Doctoral thesis, 2017
Decision-making and risk responsibility related to the use of food biotechnologyPakseresht, Ashkan
AbstractThis thesis contributes to knowledge about consumer decision-making and risk perception related to the use of biotechnology in food production. Paper I presents a meta-analysis that examined the systematic evidence from existing research on consumers’ evaluation of biotechnology in food products. The results indicated that genetically modified (GM) food with agronomic benefits is considered an inferior alternative to unmodified food products, but its direct consumer benefits were considered more desirable. Furthermore, consumer evaluation of biotechnology was largely insensitive to the type of food product. However, the type of gene modification was important for consumers’ evaluation. Using artefactual field experiments, Papers II-IV explore the effect of context on Swedish consumer behaviour in relation to a GM food with direct tangible benefits. Papers II and III examine the interdependency in consumer decision-making, with the focus of Paper III shifting towards satisfaction as the outcome of the decision-making process. Paper II shows that the policy regulations in place had a decisive influence on consumer acceptance and that the policy context itself may induce opposition to GM food. The greatest consumer opposition was found in the most restrictive policy scenarios. The aim of Paper III was to extend the Kano model of satisfaction and use it to assess consumer satisfaction in relation to decisions taken by upstream actors in the food value chain (FVC) with respect to GM food. The findings suggest that both consumer choices and satisfaction were dependent on the degree of unanimous stances adopted by upstream food value chain actors in supporting the GM food product. Actors’ consistent rejection of GM food resulted in lower consumer acceptance of GM food and greater overall satisfaction. In contrast, consumers were more receptive to and satisfied with GM foods when the FVC actors consistently took supportive stances. This suggests that being pro-GM food is probably not a stable trait. In addition, the analysis lent support to a general preference for and higher satisfaction under a mandatory labelling regime. Paper IV explores the role of food policy regulations in cognitive information processing and deliberation of consumers’ own risk responsibility related to GM food, and whether the effect is dependent on the type of risk. The findings suggest that consumers who have health concerns show less willingness to assign responsibility to themselves in situations where GM products are introduced.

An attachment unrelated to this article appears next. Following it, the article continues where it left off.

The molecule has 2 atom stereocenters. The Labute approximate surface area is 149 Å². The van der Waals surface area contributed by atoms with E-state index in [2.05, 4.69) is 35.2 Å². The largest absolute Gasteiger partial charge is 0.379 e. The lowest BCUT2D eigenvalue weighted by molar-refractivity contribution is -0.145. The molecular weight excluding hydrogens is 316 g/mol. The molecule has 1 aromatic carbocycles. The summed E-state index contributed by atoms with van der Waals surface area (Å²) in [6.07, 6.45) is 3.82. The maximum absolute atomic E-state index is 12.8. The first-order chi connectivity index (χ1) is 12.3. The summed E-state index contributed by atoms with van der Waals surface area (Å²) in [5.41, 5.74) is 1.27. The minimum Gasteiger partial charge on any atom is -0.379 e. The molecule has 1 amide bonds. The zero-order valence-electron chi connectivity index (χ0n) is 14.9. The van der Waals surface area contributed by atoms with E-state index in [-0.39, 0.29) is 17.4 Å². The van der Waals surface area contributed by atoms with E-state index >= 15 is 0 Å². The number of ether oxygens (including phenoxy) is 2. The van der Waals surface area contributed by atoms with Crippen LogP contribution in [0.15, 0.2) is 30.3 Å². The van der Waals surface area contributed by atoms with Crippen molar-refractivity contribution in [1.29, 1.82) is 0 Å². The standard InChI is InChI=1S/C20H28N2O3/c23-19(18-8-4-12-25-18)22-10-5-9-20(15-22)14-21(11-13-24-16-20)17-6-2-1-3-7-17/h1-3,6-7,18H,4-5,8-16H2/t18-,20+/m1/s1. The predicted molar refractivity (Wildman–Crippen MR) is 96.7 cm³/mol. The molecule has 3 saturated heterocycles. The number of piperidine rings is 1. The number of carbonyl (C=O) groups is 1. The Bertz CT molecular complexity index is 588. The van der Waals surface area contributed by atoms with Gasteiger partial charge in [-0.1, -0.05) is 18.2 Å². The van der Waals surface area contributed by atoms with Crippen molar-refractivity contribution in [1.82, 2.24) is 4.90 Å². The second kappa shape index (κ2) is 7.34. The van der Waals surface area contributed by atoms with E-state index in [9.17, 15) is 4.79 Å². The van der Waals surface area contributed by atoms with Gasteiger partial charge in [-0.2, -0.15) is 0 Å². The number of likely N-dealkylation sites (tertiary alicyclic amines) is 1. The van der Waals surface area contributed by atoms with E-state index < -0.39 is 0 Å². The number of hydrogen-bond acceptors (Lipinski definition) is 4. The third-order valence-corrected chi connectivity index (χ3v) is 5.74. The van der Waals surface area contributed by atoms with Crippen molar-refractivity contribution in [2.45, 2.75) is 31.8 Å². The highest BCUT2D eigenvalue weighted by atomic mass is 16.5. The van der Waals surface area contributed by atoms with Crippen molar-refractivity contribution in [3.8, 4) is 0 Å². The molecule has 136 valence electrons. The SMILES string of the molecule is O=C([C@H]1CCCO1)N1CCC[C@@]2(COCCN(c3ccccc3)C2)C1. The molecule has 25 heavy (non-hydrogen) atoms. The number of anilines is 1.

Keywordsdecision-making, food choice, biotechnology, context effect, policy, GMO, consumer behaviour, satisfaction, risk perception, risk responsibility
Published inActa Universitatis Agriculturae Sueciae
2017, number: 2017:83
ISBN: 978-91-7760-056-5, eISBN: 978-91-7760-057-2
Publisher: Department of Economics, Swedish University of Agricultural Sciences.